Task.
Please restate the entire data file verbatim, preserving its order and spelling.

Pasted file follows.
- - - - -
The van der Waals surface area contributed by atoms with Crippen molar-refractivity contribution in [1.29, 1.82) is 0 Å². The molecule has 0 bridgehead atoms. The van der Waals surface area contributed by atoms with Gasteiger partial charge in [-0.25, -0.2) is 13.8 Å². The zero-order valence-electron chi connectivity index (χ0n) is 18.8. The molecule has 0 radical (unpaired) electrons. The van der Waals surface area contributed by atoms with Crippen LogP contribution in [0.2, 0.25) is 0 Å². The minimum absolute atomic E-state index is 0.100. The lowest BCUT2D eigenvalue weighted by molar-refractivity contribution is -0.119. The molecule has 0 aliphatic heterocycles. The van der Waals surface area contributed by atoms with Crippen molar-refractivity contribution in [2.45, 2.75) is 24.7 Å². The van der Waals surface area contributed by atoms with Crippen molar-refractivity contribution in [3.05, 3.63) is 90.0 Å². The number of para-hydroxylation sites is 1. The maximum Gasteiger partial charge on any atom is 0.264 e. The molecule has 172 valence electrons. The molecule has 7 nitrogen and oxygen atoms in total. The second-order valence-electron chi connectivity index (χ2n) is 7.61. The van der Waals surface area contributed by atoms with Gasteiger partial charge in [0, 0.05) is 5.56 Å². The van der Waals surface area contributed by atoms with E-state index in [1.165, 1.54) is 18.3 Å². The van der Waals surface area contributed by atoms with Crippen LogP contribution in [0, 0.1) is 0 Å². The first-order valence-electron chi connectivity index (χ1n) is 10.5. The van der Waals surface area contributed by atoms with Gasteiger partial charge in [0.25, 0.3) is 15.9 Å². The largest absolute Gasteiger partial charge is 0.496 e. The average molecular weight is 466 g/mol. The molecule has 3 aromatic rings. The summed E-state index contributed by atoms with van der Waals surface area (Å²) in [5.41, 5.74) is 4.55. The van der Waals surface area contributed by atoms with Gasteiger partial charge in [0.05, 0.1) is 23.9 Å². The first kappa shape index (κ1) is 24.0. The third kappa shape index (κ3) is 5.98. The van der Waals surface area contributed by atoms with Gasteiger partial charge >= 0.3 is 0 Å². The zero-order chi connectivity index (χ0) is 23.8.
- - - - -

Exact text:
The van der Waals surface area contributed by atoms with Crippen molar-refractivity contribution in [1.29, 1.82) is 0 Å². The molecule has 0 bridgehead atoms. The van der Waals surface area contributed by atoms with Gasteiger partial charge in [-0.25, -0.2) is 13.8 Å². The zero-order valence-electron chi connectivity index (χ0n) is 18.8. The molecule has 0 radical (unpaired) electrons. The van der Waals surface area contributed by atoms with Crippen LogP contribution in [0.2, 0.25) is 0 Å². The minimum absolute atomic E-state index is 0.100. The lowest BCUT2D eigenvalue weighted by molar-refractivity contribution is -0.119. The molecule has 0 aliphatic heterocycles. The van der Waals surface area contributed by atoms with Crippen molar-refractivity contribution in [2.45, 2.75) is 24.7 Å². The van der Waals surface area contributed by atoms with Crippen molar-refractivity contribution in [3.05, 3.63) is 90.0 Å². The number of para-hydroxylation sites is 1. The maximum Gasteiger partial charge on any atom is 0.264 e. The molecule has 172 valence electrons. The molecule has 7 nitrogen and oxygen atoms in total. The second-order valence-electron chi connectivity index (χ2n) is 7.61. The van der Waals surface area contributed by atoms with Gasteiger partial charge in [0, 0.05) is 5.56 Å². The van der Waals surface area contributed by atoms with E-state index in [1.165, 1.54) is 18.3 Å². The van der Waals surface area contributed by atoms with Crippen LogP contribution in [0, 0.1) is 0 Å². The first-order valence-electron chi connectivity index (χ1n) is 10.5. The van der Waals surface area contributed by atoms with Gasteiger partial charge in [0.25, 0.3) is 15.9 Å². The largest absolute Gasteiger partial charge is 0.496 e. The average molecular weight is 466 g/mol. The molecule has 3 aromatic rings. The summed E-state index contributed by atoms with van der Waals surface area (Å²) in [5.41, 5.74) is 4.55. The van der Waals surface area contributed by atoms with Gasteiger partial charge in [0.05, 0.1) is 23.9 Å². The first kappa shape index (κ1) is 24.0. The third kappa shape index (κ3) is 5.98. The van der Waals surface area contributed by atoms with Gasteiger partial charge >= 0.3 is 0 Å². The zero-order chi connectivity index (χ0) is 23.8.